I’m sure classic car auctioneers get called out to decrepit barns fairly frequently, on the promise they will see something truly spectacular.
Most of the time, what they find will be a rusting Renault or a mouldy MG. Nothing that interesting or, indeed, valuable. But (very) occasionally, they get called out to see something that shakes up the entire collector car world.
Matthieu Lemoure and Pierre Novikoff of French auction house Artcurial went to investigate a collection at a farm somewhere in the Western France and made possibly the last discovery of its type anywhere in the world.
They unearthed a collection of sixty cars, assembled during the Sixties by enthusiast Roger Baillon. His aim was to build a museum showcasing the best pre-war automobiles. Sadly, his dream came unstuck when his business hit trouble. He sold off fifty cars and the remainder were left at nature’s mercy.
The cache includes cars from some of the greatest European marques: Bugatti, Hispano-Suiza, Talbot-Lago, Panhard-Levassor, Maserati, Ferrari, Delahaye, Delage and many others. M. Baillon didn’t just collect great cars; he chose ones with bodies made by some of the most revered coachbuilders, among them Chapron and Saoutchik.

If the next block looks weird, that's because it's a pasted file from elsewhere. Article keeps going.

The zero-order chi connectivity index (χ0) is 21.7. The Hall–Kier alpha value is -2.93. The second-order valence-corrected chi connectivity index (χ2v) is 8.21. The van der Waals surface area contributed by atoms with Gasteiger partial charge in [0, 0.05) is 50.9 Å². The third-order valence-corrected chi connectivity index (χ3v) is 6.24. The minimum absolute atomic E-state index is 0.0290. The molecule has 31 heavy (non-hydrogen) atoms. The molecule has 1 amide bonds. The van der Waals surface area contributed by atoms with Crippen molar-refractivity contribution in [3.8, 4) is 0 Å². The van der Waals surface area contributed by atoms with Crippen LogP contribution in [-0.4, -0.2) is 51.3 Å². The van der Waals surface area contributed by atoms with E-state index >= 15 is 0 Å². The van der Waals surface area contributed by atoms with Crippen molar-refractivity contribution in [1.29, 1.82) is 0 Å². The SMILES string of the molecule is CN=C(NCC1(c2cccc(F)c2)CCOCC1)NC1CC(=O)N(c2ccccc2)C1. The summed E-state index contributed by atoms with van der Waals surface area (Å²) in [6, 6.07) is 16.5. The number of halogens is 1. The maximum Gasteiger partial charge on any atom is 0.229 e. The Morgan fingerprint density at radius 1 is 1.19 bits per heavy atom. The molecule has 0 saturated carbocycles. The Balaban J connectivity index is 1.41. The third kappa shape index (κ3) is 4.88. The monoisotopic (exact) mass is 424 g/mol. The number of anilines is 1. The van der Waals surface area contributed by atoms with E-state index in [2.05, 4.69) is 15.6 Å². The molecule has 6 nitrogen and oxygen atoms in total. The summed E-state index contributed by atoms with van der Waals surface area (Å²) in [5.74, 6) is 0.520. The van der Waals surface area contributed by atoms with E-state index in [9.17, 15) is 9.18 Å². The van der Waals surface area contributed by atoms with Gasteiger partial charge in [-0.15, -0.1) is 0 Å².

But the two most exciting discoveries, in surprisingly good condition considering their half-century hibernation, are one of three 1956 Maserati A6G Gran Sport coupes bodied by Frua; and a 1961 Ferrari 250 GT SWB California Spider, thought to be the last of the breed that was unaccounted for. Indeed, Baillon’s own family didn’t realise they still had it until a couple of months ago. It was originally bought by actor Gerard Blain, who sold it on to Alain Delon, who was photographed in it with Jane Fonda and Shirley MacLaine.
Artcurial will offer all sixty cars from the Baillon Collection for auction during its annual sale at Retromobile in Paris, on 6 February.
M. Lemoure, MD of Artcurial Motorcars, said: “Not since the revelation of the Schlumpf Collection has such a group of emblematic automobiles been disclosed and what is more, in such original condition.”
He likened the experience of finding the cars to that of Lord Carrington opening Tutankamun’s tomb. He added: “Artcurial will put on show the magic of these sixty mysterious mechanical creatures, like a giant work of art: the unrealised dream of its owner brought back to life.”
Incidentally, the Ferrari has an estimate of EUR9.5m to EUR12.5m. Get checking those barns!